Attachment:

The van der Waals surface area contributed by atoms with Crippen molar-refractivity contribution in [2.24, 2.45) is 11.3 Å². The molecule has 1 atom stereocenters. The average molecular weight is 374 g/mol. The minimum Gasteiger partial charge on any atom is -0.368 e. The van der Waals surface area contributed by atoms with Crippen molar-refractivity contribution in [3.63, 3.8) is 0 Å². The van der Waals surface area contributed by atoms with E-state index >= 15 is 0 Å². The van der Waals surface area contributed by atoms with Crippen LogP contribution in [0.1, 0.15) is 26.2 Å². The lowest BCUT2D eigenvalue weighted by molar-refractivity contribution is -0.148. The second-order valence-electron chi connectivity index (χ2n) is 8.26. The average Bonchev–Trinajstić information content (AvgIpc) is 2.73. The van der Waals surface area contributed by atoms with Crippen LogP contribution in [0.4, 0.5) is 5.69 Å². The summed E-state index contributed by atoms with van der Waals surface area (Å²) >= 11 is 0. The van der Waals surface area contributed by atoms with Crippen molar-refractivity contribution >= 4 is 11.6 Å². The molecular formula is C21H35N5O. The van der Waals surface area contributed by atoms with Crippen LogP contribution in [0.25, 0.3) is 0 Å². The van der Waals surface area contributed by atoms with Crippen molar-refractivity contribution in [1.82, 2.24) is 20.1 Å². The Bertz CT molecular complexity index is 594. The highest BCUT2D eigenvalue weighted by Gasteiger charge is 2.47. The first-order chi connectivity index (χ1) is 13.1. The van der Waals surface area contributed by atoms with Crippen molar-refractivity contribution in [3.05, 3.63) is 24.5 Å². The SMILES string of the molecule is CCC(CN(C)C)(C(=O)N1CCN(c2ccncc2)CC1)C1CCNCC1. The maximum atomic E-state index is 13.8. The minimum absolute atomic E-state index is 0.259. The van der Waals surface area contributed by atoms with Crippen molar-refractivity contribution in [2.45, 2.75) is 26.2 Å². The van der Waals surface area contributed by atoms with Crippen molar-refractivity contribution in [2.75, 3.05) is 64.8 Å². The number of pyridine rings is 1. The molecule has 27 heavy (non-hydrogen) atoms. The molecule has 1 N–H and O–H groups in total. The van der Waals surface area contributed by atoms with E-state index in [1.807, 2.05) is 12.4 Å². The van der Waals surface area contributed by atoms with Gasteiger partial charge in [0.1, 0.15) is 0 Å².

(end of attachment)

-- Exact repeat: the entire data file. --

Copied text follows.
The van der Waals surface area contributed by atoms with Crippen molar-refractivity contribution in [2.24, 2.45) is 11.3 Å². The molecule has 1 atom stereocenters. The average molecular weight is 374 g/mol. The minimum Gasteiger partial charge on any atom is -0.368 e. The van der Waals surface area contributed by atoms with Crippen molar-refractivity contribution in [3.63, 3.8) is 0 Å². The van der Waals surface area contributed by atoms with E-state index >= 15 is 0 Å². The van der Waals surface area contributed by atoms with Crippen LogP contribution in [0.1, 0.15) is 26.2 Å². The lowest BCUT2D eigenvalue weighted by molar-refractivity contribution is -0.148. The second-order valence-electron chi connectivity index (χ2n) is 8.26. The average Bonchev–Trinajstić information content (AvgIpc) is 2.73. The van der Waals surface area contributed by atoms with Crippen LogP contribution in [0.4, 0.5) is 5.69 Å². The summed E-state index contributed by atoms with van der Waals surface area (Å²) >= 11 is 0. The van der Waals surface area contributed by atoms with Crippen molar-refractivity contribution >= 4 is 11.6 Å². The molecular formula is C21H35N5O. The van der Waals surface area contributed by atoms with Crippen LogP contribution in [0.25, 0.3) is 0 Å². The van der Waals surface area contributed by atoms with Crippen molar-refractivity contribution in [1.82, 2.24) is 20.1 Å². The Bertz CT molecular complexity index is 594. The highest BCUT2D eigenvalue weighted by Gasteiger charge is 2.47. The first-order chi connectivity index (χ1) is 13.1. The van der Waals surface area contributed by atoms with Crippen molar-refractivity contribution in [3.05, 3.63) is 24.5 Å². The SMILES string of the molecule is CCC(CN(C)C)(C(=O)N1CCN(c2ccncc2)CC1)C1CCNCC1. The maximum atomic E-state index is 13.8. The minimum absolute atomic E-state index is 0.259. The van der Waals surface area contributed by atoms with Crippen molar-refractivity contribution in [2.45, 2.75) is 26.2 Å². The van der Waals surface area contributed by atoms with Crippen molar-refractivity contribution in [2.75, 3.05) is 64.8 Å². The number of pyridine rings is 1. The molecule has 27 heavy (non-hydrogen) atoms. The molecule has 1 N–H and O–H groups in total. The van der Waals surface area contributed by atoms with E-state index in [1.807, 2.05) is 12.4 Å². The van der Waals surface area contributed by atoms with Gasteiger partial charge in [0.1, 0.15) is 0 Å².